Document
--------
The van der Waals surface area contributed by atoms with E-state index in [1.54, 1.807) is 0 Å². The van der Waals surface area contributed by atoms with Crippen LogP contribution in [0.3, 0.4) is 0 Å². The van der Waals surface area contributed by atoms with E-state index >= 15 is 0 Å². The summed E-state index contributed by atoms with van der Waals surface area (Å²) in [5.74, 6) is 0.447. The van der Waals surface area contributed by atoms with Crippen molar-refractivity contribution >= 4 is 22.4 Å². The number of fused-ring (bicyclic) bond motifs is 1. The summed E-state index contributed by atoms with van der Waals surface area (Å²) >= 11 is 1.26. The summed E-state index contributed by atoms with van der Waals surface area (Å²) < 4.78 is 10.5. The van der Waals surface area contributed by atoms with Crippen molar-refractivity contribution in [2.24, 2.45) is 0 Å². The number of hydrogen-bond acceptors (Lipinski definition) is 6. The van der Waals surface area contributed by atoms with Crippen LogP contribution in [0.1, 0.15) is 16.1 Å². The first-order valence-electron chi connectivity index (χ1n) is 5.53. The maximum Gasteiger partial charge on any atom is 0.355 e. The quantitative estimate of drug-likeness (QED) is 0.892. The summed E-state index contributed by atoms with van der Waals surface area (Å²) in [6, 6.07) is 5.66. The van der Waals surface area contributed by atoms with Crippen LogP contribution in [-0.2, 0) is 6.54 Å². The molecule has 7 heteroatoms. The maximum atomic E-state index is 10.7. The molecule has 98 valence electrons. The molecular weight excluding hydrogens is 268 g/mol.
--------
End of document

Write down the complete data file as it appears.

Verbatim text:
The van der Waals surface area contributed by atoms with E-state index in [1.54, 1.807) is 0 Å². The van der Waals surface area contributed by atoms with Crippen LogP contribution in [0.3, 0.4) is 0 Å². The van der Waals surface area contributed by atoms with E-state index >= 15 is 0 Å². The summed E-state index contributed by atoms with van der Waals surface area (Å²) in [5.74, 6) is 0.447. The van der Waals surface area contributed by atoms with Crippen molar-refractivity contribution >= 4 is 22.4 Å². The number of fused-ring (bicyclic) bond motifs is 1. The summed E-state index contributed by atoms with van der Waals surface area (Å²) >= 11 is 1.26. The summed E-state index contributed by atoms with van der Waals surface area (Å²) < 4.78 is 10.5. The van der Waals surface area contributed by atoms with Crippen molar-refractivity contribution in [2.24, 2.45) is 0 Å². The number of hydrogen-bond acceptors (Lipinski definition) is 6. The van der Waals surface area contributed by atoms with Crippen LogP contribution in [0.1, 0.15) is 16.1 Å². The first-order valence-electron chi connectivity index (χ1n) is 5.53. The maximum Gasteiger partial charge on any atom is 0.355 e. The quantitative estimate of drug-likeness (QED) is 0.892. The summed E-state index contributed by atoms with van der Waals surface area (Å²) in [6, 6.07) is 5.66. The van der Waals surface area contributed by atoms with Crippen LogP contribution in [-0.2, 0) is 6.54 Å². The molecule has 7 heteroatoms. The maximum atomic E-state index is 10.7. The molecule has 98 valence electrons. The molecular weight excluding hydrogens is 268 g/mol.